Tech has come a long way, changing the way we live and the way we interact with other people. Change is a very big part of technology, what is exciting today, is being phased out tomorrow. Some changes were never anticipated, but this is tech, don’t blink or you won’t recognize your world anymore. Below is a list of 10 technologies that people used so much and could not imagine a world without them.
Remember the Sony Walkman? Actually that is too recent. Remember the MiniDisc players? Those portable music players that would open up for you to insert a CD, some even accepted a cassette. Anyway, all those are now dead and gone. The birth of the smartphone spelled doom for such devices since music players are now in-built into our phones. I cannot remember the day I last saw anyone with any brand of an MP3 player, let alone a Sony Walkman. Heck, when is the last time you saw an iPod? I think Apple actually gave up on those.
Public Pay Phones
Yeah, where did these go? Also, what happened to “Simu ya Jamii”? Best answer, almost everybody has a mobile phone now. Someone should probably set up a public charging booth, to help in those dire situations when you really need to call someone and your phone has ran out of power.
Internet has become so good, easily accessible and affordable we no longer need these and to imagine that they were the most prefered method of accessing the internet since we didn’t have wi-fi in our homes or even in public spaces. These things didn’t come cheap either.
Take a photo sitting “on top” of KICC today and come for the picture next week. That was the norm some time back. These are the days when the your photos had to be developed in a dark room, then came the digital camera, which changed the game, but still kept camera men around. Nowadays, I hardly see those camera men around, smartphone cameras hit their market hard.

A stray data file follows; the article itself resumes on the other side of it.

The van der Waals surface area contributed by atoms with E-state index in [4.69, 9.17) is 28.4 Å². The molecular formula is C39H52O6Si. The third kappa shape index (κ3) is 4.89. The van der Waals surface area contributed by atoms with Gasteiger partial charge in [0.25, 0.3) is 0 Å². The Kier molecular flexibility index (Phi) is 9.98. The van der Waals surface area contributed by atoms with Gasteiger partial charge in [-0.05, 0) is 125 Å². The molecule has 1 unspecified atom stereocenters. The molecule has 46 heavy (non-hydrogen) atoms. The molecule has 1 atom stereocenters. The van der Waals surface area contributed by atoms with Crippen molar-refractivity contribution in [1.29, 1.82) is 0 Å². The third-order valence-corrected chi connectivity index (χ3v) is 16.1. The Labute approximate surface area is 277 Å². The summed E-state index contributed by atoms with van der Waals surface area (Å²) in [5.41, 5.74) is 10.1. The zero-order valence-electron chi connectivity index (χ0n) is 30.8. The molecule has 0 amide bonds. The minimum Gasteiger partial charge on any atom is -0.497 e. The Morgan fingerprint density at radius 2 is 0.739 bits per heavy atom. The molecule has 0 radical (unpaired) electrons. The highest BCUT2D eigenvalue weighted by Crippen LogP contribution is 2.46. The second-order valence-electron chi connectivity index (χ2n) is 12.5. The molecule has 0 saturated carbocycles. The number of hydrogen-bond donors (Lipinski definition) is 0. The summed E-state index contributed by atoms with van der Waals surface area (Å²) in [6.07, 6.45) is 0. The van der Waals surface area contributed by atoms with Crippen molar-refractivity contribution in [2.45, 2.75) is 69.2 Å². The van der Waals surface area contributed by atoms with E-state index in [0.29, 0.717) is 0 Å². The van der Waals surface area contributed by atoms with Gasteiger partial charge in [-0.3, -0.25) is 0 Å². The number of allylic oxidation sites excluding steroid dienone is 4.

This was a must-have back in school. It made life easier, looked cool – for those days, and even gave you bragging rights. Until the mathematics teacher catches you trying to press those tiny buttons to get some calculations done.
Video tapes and cassettes
These were fun to manually rewind, until the film inside came out and you had a disaster in hand. I actually still have a dozen of these back at home, if anyone knows how to properly dispose them, hit me up.
I actually never got to use this one, no, I’m not that young, I just didn’t get the opportunity to fax anything before they went off the plank. It was fascinating however to know that you could send a document from Nairobi, and with the right fax machine number, the other person in Mombasa would receive it in a somewhat short while. Now we have emails and scanners, actually you don’t even need a scanner if you have a smartphone and one particular app, but that is a story for another day.
Before touchscreens, we had buttons, before buttons there were rotary dials. Remember this one? I know most of you didn’t know they were known as Rotary Dial telephones. One would place a finger one one digit-hole at a time and then rotated the dial. You would then have to wait for the dial to reset between each digit. This technology essentially counted the number of pulses made by each movement of the dial, encoding it into a number.
The Game Boy was the console to have, if we can even refer to it as a console. It accepted different games on cartridges and offered portable 8-bit gaming. This was the brick game of the rich. If you had one of these, major respect, I never got to save up enough to afford one.
Cathode Ray Tube (CRT) screens
Oldern days TVs and monitors were much thicker due to the CRT technology. We all had one of these, and we loved it. Especially when colored screens showed up, no one seemed to notice (or rather mind) how big that behind was (get your head out of the gutter).
Bonus: Using Proper Grammar and Punctuation
u know urslf. u dnt cmplte wrds, u dnt punctuate anythng. txtng is gd, bt it hs cme @ the expense of grammar. u shld c wt kids txt 2day. bt anywy lets hpe sanity will return n we wunt b seeing emails wth wrds written lke this.